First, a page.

Putin sets Russia's nuclear forces on high alert

As of Sunday morning nuclear weapons are prepared and ready for launch, if needed

By Kelly McClure

Published February 27, 2022 9:26AM (EST)

A sign warning of radiation, taken in Pripyat, Ukraine, April 2017. OVER 30 years after the nuclear disaster of Chernobyl, the city of Pripyat is exactly as it was the day it was evacuated. On the afternoon of April 27, 1986 a population of almost 50,000 abandoned the city following a catastrophic nuclear accident. (Andreas Jansen / Barcroft Media via Getty Images)
A sign warning of radiation, taken in Pripyat, Ukraine, April 2017. OVER 30 years after the nuclear disaster of Chernobyl, the city of Pripyat is exactly as it was the day it was evacuated. On the afternoon of April 27, 1986 a population of almost 50,000 abandoned the city following a catastrophic nuclear accident. (Andreas Jansen / Barcroft Media via Getty Images)

In response to what he's referring to as "aggressive statements" by NATO, Vladimir Putin has put Russia's nuclear forces on high alert as of Sunday morning. 

"Western countries aren't only taking unfriendly actions against our country in the economic sphere, but top officials from leading NATO members made aggressive statements regarding our country," Putin said in televised comments.

This statement from Putin, included in a Sunday morning report by The Washington Post, escalates the already fraught events of the push into Ukraine on behalf of Russian forces that began roughly a week ago. Since the conflict between Russia and Ukraine was put into direct motion by Putin, the looming threat of nuclear possibility has been on everyone's mind. Now, in the face of Putin's call to ready nuclear forces, that threat is at its closest.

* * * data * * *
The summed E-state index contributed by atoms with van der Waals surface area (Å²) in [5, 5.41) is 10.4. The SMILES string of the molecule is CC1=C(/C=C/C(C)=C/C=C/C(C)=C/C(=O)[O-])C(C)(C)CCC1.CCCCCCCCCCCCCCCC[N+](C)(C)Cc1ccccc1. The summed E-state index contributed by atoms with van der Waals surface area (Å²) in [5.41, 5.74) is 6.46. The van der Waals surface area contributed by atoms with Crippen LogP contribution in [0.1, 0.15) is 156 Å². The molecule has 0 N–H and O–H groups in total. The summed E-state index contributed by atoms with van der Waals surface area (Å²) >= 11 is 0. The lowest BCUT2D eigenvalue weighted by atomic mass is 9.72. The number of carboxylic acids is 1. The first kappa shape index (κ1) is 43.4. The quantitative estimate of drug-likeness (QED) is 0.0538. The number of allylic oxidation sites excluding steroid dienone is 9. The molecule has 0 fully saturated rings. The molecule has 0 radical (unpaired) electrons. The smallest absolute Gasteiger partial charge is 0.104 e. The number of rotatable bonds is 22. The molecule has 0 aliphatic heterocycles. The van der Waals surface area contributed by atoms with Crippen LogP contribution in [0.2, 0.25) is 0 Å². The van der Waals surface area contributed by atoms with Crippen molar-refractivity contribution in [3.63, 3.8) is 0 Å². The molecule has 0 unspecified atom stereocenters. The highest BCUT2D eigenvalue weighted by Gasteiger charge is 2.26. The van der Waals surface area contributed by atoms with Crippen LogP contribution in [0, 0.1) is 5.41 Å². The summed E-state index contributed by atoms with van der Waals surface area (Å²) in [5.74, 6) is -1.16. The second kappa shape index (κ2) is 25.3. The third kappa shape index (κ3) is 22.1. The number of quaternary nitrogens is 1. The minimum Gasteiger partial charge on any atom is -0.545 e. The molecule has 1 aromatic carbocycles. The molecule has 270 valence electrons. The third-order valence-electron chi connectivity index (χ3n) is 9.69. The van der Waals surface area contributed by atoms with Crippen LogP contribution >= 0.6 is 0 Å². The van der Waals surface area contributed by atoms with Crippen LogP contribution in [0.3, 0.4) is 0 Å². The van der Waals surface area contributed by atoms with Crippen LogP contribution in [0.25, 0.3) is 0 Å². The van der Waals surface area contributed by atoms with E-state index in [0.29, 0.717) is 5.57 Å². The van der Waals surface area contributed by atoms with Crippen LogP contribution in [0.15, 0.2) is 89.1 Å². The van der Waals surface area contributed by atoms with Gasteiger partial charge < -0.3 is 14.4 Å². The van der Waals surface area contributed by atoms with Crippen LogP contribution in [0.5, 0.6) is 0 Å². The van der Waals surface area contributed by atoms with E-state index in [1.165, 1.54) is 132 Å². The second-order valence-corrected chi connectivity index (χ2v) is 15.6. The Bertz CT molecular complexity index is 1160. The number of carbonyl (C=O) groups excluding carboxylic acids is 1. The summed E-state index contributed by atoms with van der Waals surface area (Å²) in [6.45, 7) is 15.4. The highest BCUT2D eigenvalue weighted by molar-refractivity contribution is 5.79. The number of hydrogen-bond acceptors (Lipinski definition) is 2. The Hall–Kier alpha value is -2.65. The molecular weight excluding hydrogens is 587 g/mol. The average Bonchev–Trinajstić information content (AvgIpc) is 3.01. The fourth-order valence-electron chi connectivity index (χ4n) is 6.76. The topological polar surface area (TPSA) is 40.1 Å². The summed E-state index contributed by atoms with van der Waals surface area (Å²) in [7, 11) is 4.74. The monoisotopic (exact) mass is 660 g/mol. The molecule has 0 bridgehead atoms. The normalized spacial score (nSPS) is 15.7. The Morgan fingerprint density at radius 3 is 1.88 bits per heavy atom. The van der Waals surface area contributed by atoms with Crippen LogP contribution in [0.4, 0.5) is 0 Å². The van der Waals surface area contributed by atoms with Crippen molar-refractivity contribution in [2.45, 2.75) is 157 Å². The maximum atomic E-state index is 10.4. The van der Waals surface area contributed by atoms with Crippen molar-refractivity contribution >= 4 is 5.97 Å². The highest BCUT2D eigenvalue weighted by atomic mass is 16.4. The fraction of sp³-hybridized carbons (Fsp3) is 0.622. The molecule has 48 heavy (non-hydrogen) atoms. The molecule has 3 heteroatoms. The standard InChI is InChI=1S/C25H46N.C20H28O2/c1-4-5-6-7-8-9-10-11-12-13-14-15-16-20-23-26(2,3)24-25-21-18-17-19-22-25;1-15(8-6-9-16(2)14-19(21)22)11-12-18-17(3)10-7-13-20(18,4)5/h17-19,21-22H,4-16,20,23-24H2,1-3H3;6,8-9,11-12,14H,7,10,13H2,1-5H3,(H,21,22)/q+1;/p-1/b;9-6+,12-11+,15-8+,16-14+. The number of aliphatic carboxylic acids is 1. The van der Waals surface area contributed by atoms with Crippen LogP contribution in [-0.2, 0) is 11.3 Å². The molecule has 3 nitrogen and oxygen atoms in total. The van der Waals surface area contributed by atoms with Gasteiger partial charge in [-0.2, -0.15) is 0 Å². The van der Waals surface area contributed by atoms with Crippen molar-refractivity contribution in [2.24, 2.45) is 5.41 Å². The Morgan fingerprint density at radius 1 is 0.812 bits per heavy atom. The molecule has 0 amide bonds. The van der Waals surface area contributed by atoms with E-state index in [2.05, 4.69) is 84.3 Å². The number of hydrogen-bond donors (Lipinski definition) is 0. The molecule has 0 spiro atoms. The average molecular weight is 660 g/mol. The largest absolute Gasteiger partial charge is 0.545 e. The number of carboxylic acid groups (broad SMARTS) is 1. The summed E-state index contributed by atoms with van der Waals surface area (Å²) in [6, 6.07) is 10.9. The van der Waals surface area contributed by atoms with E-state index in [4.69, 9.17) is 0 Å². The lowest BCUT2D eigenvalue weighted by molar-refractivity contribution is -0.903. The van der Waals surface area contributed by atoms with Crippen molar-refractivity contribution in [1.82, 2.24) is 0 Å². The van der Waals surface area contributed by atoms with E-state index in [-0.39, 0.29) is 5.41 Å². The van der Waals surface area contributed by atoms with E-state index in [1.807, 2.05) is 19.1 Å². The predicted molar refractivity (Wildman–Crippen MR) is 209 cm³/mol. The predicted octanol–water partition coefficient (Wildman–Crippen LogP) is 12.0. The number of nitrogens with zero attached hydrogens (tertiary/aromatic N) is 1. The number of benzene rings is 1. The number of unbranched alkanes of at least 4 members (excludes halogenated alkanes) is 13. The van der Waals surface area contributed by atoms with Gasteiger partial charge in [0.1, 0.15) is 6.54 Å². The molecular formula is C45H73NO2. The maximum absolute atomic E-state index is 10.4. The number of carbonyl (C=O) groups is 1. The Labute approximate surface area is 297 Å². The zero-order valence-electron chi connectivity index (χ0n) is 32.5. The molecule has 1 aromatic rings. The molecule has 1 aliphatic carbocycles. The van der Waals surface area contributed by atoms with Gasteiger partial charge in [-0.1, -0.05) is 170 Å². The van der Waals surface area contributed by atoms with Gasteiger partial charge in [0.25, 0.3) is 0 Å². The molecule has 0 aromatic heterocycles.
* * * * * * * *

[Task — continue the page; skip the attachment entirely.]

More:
Related: This is what would happen to Earth if a nuclear war broke out between the West and Russia

"President Putin is continuing to escalate this war in a manner that is totally unacceptable," Ambassador Linda Thomas-Greenfield said in a quote used by The Washington Post. "And we have to continue to condemn his actions in the most strong, strongest possible way."

Overnight, Russian attacks in the Ukraine capital of Kyiv advanced to the east into Kharkiv where citizens braced for a full attack. 

"The past night was tough – more shelling, more bombing of residential areas and civilian infrastructure," Ukrainian President Volodymyr Zelenskyy said. "There is not a single facility in the country that the occupiers wouldn't consider as admissible targets."


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To assist with their defense against Russian attack, Ukraine government has approved the release of prisoners with military experience so that they might help in the fight for their country which grows more dire as the days progress. 

Ukrainian military deputy commander Lt.-Gen. Yevhen Moisiuk issued a statement to Russian troops via a video posted to Facebook saying "Unload your weapons, raise your hands so that our servicemen and civilians can understand that you have heard us. This is your ticket home." 

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Kelly McClure

Kelly McClure is a journalist and fiction writer who lives in New Orleans. She is Salon's Nights and Weekends editor, and her work has been featured in Vulture, The A.V. Club, Vanity Fair, Cosmopolitan, Nylon, Vice, and elsewhere. She is the author of Something is Always Happening Somewhere

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Aggregate Nato Nuclear Putin Russia Ukraine